This article, from the WSJ, tells a precautionary tale that has been told many times in the past.It is a narrative with apparent deal-making,double cross ,doing what seemed expedient and the regrets of buying a pig in a poke.
The prominent business organization, the Business Roundtable, provided valuable support to the Obama administration in regard to the health care bill. Their support, according to this article, was based on the fear that the Obama administration would push forward with a tax on US corporations who have overseas operations. Now Mr. Orszag tells the group that the administration will go ahead with the tax anyway but by the way thanks for your help with the health care bill.
The folks at BR are now realizing what they "gained" from their earlier support .
"Roundtable President John Castellani, ... We stuck with that majority "through trying circumstances," even "alienating many of our traditional colleagues," and what did we get? They keep "vilifying" the private sector! And taxing it, and empowering unions, and ignoring trade. "The time has come for a new course," declared Mr. Castellani, a mere 18 months after Democrats announced plans to tax companies, empower unions and ignore trade."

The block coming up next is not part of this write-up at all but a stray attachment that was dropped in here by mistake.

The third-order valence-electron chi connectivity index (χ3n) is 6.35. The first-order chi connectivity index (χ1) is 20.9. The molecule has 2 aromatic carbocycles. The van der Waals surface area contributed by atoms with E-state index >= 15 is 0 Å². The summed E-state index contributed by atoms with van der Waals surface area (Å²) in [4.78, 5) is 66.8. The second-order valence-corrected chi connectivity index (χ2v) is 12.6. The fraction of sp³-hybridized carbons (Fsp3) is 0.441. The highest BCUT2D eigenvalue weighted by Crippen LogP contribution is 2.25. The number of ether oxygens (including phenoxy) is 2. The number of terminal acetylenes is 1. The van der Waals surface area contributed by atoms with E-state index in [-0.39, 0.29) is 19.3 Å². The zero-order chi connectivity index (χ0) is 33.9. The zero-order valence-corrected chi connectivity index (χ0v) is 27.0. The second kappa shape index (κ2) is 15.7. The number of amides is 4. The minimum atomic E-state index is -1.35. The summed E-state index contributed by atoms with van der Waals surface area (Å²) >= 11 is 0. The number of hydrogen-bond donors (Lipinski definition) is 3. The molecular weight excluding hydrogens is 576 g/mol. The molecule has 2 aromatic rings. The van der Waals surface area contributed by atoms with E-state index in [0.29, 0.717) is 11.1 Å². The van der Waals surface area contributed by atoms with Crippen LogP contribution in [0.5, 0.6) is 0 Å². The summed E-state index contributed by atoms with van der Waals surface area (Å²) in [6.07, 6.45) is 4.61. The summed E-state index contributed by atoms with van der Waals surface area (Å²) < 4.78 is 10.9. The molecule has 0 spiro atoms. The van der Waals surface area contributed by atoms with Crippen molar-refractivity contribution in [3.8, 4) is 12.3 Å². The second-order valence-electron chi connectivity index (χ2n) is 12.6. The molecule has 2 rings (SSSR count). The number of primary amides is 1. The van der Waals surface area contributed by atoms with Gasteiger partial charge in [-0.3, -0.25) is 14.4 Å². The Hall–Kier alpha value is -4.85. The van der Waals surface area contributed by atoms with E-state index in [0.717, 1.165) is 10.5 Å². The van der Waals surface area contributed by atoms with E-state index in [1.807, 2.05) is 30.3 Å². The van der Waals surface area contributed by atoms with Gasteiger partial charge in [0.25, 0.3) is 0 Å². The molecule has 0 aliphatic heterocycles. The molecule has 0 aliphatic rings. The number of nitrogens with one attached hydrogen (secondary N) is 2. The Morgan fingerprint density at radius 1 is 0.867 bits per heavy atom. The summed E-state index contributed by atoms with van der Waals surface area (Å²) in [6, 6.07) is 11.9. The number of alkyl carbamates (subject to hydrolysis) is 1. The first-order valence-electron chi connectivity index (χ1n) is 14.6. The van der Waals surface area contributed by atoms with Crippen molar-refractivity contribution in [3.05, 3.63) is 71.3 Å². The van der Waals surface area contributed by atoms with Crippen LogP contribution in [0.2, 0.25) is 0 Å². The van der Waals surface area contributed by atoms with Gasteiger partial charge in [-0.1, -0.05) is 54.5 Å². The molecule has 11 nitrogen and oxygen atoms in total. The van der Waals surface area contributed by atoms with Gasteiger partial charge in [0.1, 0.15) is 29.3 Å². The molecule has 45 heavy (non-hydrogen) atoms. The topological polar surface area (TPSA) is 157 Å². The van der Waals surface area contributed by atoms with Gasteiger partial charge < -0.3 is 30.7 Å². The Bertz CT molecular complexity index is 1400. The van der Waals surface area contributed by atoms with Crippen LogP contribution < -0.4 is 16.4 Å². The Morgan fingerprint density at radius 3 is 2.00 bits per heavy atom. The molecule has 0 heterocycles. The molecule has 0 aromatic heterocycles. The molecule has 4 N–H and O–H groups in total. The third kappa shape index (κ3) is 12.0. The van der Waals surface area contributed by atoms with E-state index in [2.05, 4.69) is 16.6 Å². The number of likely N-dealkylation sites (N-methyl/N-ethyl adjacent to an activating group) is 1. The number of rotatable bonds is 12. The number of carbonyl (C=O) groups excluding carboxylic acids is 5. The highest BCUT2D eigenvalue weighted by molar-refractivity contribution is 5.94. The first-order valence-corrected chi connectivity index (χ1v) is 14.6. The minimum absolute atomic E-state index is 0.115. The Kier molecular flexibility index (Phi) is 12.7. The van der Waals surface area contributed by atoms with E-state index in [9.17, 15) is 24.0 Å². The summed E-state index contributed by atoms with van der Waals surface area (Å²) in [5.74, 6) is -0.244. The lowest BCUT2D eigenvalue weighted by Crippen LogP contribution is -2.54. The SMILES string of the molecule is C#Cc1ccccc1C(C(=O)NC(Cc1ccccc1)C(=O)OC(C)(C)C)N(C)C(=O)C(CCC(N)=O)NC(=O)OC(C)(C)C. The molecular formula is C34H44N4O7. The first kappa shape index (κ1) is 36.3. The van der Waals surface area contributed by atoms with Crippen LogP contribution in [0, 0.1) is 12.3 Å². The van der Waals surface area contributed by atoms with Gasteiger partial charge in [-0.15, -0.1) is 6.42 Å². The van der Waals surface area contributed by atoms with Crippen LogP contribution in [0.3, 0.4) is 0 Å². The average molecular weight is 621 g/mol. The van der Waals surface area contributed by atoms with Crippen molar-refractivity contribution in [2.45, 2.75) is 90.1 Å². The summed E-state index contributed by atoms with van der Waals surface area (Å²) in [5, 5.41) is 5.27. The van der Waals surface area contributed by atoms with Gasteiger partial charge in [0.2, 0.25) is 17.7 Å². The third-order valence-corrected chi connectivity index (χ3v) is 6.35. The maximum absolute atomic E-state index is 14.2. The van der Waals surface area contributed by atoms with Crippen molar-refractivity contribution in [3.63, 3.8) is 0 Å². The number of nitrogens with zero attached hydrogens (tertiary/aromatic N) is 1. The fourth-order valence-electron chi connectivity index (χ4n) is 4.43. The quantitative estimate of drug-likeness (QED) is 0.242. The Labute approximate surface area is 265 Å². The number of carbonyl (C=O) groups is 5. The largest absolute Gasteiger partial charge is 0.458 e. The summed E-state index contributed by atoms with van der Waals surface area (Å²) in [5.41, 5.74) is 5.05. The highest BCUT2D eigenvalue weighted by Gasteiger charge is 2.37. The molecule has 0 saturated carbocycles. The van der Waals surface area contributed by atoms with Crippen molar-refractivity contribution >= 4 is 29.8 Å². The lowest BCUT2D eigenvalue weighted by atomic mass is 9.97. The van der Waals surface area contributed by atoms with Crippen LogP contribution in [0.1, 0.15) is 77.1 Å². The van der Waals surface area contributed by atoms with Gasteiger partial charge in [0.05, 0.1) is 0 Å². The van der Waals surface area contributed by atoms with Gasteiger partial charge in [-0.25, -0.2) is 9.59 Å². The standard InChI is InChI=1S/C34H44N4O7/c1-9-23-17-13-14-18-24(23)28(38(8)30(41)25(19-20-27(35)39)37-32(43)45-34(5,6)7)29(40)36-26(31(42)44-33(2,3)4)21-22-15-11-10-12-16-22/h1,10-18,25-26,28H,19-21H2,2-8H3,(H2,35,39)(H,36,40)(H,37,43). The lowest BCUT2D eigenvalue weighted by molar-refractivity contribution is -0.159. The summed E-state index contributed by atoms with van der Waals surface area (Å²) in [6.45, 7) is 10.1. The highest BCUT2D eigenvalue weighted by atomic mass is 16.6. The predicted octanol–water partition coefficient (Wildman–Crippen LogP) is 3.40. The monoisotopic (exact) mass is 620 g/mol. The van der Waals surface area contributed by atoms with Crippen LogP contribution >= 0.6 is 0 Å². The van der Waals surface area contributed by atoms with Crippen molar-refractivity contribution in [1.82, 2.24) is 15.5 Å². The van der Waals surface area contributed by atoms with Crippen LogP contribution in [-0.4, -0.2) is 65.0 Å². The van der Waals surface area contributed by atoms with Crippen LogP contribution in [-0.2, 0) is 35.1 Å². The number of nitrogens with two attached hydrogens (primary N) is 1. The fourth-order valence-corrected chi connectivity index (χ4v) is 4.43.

Several professional medical organizations, including the AMA and the ACP, also supported the health care bill. Both have been rightly critical of the tardiness exhibited by Congress to fix the SGR but ,so far, I have heard no denunciation of the many provisions of Obama care that delegated unprecedented power to the HHS and other government entities and will exert increasing hegemony over the practice of medicine. Rather we have heard self congratulatory comments about furthering social justice which along with having a "seat at the table" may have been all organized medicine received for their support.
h/t to Wolf Files:12% Pure Hope for the link to the WSJ article.See here for his comments which close with this:
"It was the perfect execution of manipulative divide and conquer by a power-hungry government that sees the private sector as its adversary. And the proverbial man who sat idly by as the king ran over all others because it didn't affect him directly is now left without friends to defend him as the king comes knocking on his door."